Novita Management has all the details about the No Surprises Act. We first looked at Good Faith Estimates. Our experts are now digging deeper into the NSA’s application to out-of-network service scenarios.
We answer questions from providers like you. This helps to clarify confusion and keep your company in compliance.
It is not as simple as it seems to manage out-of-network service. Providers can feel confused in difficult situations. Fortunately, the No Surprises Act can be applied to complex, outside-of-network problems. This will help you stay prepared.
If you have any questions about the No Surprises Act, please consult your legal team, compliance division, or trade association.
Is the No Surprises Act applicable if a patient is treated at an in-network facility, but the providers are not?
Yes, the No Surprises Act applies if the hospital or facility is in-network, but any professional providers are not.
CMS has a document that explains how to bill for balances. For more information about your specific situation, contact CMS directly at firstname.lastname@example.org.
What if an out-of-network provider asks every patient to sign a multipage waiver all bases are covered
The provider waiver is not available to all patients. It cannot be obtained from certain professional services. This applies to services provided by anesthesiologists and pathologists, radiologists and neonatologists, hospitalists, intensivists, hospitalists, and hospitalists.
CMS states that a patient or an authorized representative is not required to sign the consent form. The patient should understand or agree to pay out-of-pocket for balance bills on services outside their network.
Balance billing may not be allowed in certain circumstances, even if the patient has signed a waiver. For more information, refer to CMS documentation or contact CMS directly at email@example.com.
Are providers allowed to continue charging out-of-network fees for services that have been scheduled in advance?
Yes, provided that the out-of-network notice and consent are signed and delivered for services not urgent. This CMS document provides more details.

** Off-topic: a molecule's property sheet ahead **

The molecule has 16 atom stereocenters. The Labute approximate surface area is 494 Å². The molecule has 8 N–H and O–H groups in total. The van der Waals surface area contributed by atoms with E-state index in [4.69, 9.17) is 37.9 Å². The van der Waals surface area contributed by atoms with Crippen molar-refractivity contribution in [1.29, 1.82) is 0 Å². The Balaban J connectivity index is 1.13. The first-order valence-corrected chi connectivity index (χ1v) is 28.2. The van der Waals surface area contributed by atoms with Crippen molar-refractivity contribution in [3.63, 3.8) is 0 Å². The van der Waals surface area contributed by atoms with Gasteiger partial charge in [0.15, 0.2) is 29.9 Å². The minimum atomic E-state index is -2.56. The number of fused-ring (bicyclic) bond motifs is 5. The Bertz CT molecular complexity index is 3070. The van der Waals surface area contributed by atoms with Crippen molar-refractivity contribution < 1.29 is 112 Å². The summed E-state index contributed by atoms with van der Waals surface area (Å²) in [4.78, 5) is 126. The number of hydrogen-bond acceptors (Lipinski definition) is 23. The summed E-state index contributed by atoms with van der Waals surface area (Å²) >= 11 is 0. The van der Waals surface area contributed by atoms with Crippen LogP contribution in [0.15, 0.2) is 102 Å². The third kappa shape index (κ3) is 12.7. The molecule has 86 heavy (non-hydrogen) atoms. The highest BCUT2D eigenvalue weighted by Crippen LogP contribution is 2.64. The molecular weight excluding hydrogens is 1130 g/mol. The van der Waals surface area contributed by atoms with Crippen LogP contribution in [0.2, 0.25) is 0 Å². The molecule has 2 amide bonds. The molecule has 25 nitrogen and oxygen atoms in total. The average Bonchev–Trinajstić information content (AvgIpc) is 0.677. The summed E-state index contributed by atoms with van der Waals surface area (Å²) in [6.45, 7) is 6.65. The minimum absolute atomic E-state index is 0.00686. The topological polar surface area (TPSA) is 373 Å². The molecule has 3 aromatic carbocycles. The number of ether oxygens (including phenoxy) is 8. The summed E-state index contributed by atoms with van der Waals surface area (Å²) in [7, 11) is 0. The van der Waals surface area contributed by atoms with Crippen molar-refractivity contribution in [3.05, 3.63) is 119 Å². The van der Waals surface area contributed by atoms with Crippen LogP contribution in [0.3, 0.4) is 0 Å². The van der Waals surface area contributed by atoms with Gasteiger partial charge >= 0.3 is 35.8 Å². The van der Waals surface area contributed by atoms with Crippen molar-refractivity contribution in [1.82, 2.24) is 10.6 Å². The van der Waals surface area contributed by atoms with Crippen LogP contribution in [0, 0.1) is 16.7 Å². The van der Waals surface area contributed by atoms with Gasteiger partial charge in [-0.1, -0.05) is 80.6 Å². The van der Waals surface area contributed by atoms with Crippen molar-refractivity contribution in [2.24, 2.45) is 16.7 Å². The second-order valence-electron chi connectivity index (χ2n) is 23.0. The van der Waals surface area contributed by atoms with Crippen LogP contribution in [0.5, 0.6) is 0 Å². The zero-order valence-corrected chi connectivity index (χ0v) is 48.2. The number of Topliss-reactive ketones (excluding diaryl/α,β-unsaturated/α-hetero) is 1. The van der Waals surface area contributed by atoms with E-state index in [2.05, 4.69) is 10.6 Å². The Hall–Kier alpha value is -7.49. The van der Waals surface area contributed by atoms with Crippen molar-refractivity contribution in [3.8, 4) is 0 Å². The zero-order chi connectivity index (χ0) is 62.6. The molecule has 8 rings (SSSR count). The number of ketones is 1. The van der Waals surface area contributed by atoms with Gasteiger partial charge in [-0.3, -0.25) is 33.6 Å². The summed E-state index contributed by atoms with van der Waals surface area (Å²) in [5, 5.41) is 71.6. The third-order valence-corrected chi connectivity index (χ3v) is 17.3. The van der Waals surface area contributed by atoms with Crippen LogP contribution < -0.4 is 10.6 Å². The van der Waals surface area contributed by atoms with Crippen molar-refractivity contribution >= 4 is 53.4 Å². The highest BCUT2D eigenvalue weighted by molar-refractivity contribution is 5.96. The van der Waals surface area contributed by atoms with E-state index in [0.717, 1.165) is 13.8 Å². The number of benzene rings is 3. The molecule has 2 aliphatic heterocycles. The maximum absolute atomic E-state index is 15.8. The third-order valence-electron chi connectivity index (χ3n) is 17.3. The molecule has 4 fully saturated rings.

We don’t want to balance billing our patients outside of our network. We could not engage in this practice and still comply with NSA.
Requirements will not apply if:
- Providers have a policy of writing off balances if they process a non-emergent claim that is not in the network and the patient does not receive a bill. The provider would not have exposure to the patient, and the patient would not file a complaint.
- The provider posts adjustments according to the payer’s remit for out-of-network or emergent cases. The provider is not exposed to this situation.
Please consult your legal team and contact CMS at firstname.lastname@example.org for official confirmation of what is best for your organization.
Are provider NPIs or tax IDs used to identify services, not in the network or within-network?
In general, NPI is used to identify out-of-network services.
Is it necessary for a provider to file with insurance if they are out of network and the patient has out-of-network benefits?
Balance billing is not allowed for patients.
- Services for emergencies. If a patient requires emergency services from an outside-of-network provider or facility, the maximum amount that the provider or facility can bill is the plan’s cost-sharing amount. This includes copayments or coinsurance. This covers services required to stabilize the patient’s condition unless the patient consents in writing and waives any protections that might not be balanced billed for these services.
- Some services are available at an in-network hospital, ambulatory surgery center or hospital. Certain providers may not be in the network when a patient is receiving services at an in-network hospital. These providers can bill the maximum amount allowed by the plan’s cost-sharing amount. This includes emergency medicine, radiology, pathology and laboratory. If the patient waives their protections, these providers cannot balance bill you.
Please refer to the CMS documentation for more information on balance billing protections and the model disclosure notices concerning patient protections from surprise billing.
Prepare for services outside of your network.
Knowledge is power. Be prepared for any out-of-network situations that might throw you off. These insights will help you ensure compliance with the No Surprises Act and out-of-network situations.
Contact your legal team, compliance office, or trade association if you have any questions or concerns. You can also get specific information about your organization’s situation by contacting CMS directly at email@example.com.